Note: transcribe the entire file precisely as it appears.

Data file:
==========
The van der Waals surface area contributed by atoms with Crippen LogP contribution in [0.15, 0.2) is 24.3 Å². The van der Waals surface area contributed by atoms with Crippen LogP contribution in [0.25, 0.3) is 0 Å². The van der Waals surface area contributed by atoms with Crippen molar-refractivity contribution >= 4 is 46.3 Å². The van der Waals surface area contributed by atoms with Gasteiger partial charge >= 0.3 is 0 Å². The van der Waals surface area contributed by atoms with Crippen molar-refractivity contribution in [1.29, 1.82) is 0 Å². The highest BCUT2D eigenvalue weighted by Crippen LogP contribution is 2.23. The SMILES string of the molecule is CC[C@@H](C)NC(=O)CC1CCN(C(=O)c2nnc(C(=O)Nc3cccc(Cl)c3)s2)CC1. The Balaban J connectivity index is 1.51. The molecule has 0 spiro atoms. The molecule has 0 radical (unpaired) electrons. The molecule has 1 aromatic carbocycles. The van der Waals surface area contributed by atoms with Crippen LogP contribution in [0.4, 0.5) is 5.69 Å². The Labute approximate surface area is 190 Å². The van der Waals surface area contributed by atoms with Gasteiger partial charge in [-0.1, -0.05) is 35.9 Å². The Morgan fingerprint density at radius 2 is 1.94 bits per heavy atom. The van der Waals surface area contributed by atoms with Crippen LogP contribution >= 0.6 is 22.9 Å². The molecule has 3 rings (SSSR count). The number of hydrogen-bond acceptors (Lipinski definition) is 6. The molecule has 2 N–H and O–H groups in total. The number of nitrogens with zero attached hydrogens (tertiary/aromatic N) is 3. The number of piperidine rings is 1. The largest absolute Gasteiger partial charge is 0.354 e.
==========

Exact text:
The van der Waals surface area contributed by atoms with Crippen LogP contribution in [0.15, 0.2) is 24.3 Å². The van der Waals surface area contributed by atoms with Crippen LogP contribution in [0.25, 0.3) is 0 Å². The van der Waals surface area contributed by atoms with Crippen molar-refractivity contribution >= 4 is 46.3 Å². The van der Waals surface area contributed by atoms with Gasteiger partial charge >= 0.3 is 0 Å². The van der Waals surface area contributed by atoms with Crippen molar-refractivity contribution in [1.29, 1.82) is 0 Å². The highest BCUT2D eigenvalue weighted by Crippen LogP contribution is 2.23. The SMILES string of the molecule is CC[C@@H](C)NC(=O)CC1CCN(C(=O)c2nnc(C(=O)Nc3cccc(Cl)c3)s2)CC1. The Balaban J connectivity index is 1.51. The molecule has 0 spiro atoms. The molecule has 0 radical (unpaired) electrons. The molecule has 1 aromatic carbocycles. The van der Waals surface area contributed by atoms with Crippen LogP contribution in [0.4, 0.5) is 5.69 Å². The Labute approximate surface area is 190 Å². The van der Waals surface area contributed by atoms with Gasteiger partial charge in [-0.1, -0.05) is 35.9 Å². The Morgan fingerprint density at radius 2 is 1.94 bits per heavy atom. The van der Waals surface area contributed by atoms with Crippen LogP contribution >= 0.6 is 22.9 Å². The molecule has 3 rings (SSSR count). The number of hydrogen-bond acceptors (Lipinski definition) is 6. The molecule has 2 N–H and O–H groups in total. The number of nitrogens with zero attached hydrogens (tertiary/aromatic N) is 3. The number of piperidine rings is 1. The largest absolute Gasteiger partial charge is 0.354 e.